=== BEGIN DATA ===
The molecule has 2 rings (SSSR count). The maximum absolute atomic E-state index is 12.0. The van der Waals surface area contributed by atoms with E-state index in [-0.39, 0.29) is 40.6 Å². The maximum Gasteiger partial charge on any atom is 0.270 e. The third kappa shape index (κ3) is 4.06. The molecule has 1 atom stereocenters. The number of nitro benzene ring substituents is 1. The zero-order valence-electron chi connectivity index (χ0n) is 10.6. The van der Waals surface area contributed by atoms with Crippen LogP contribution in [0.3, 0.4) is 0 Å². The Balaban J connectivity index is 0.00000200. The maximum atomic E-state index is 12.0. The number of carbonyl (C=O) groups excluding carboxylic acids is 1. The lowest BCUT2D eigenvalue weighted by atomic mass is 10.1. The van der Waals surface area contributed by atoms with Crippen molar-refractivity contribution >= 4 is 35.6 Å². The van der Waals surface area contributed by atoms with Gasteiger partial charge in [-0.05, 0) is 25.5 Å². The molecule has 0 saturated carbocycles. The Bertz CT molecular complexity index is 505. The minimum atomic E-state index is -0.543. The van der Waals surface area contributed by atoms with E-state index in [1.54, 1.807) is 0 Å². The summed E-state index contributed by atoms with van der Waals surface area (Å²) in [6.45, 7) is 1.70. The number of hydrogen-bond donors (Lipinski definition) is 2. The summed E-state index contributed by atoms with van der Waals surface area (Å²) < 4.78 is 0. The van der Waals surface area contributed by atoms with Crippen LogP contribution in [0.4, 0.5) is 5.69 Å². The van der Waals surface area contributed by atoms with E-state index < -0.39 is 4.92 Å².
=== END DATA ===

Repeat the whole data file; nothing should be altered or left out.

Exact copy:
The molecule has 2 rings (SSSR count). The maximum absolute atomic E-state index is 12.0. The van der Waals surface area contributed by atoms with E-state index in [-0.39, 0.29) is 40.6 Å². The maximum Gasteiger partial charge on any atom is 0.270 e. The third kappa shape index (κ3) is 4.06. The molecule has 1 atom stereocenters. The number of nitro benzene ring substituents is 1. The zero-order valence-electron chi connectivity index (χ0n) is 10.6. The van der Waals surface area contributed by atoms with Crippen LogP contribution in [0.3, 0.4) is 0 Å². The Balaban J connectivity index is 0.00000200. The maximum atomic E-state index is 12.0. The number of carbonyl (C=O) groups excluding carboxylic acids is 1. The lowest BCUT2D eigenvalue weighted by atomic mass is 10.1. The van der Waals surface area contributed by atoms with Crippen molar-refractivity contribution >= 4 is 35.6 Å². The van der Waals surface area contributed by atoms with Gasteiger partial charge in [-0.05, 0) is 25.5 Å². The molecule has 0 saturated carbocycles. The Bertz CT molecular complexity index is 505. The minimum atomic E-state index is -0.543. The van der Waals surface area contributed by atoms with E-state index in [1.54, 1.807) is 0 Å². The summed E-state index contributed by atoms with van der Waals surface area (Å²) in [6.45, 7) is 1.70. The number of hydrogen-bond donors (Lipinski definition) is 2. The summed E-state index contributed by atoms with van der Waals surface area (Å²) < 4.78 is 0. The van der Waals surface area contributed by atoms with Crippen LogP contribution in [0.4, 0.5) is 5.69 Å². The van der Waals surface area contributed by atoms with E-state index < -0.39 is 4.92 Å².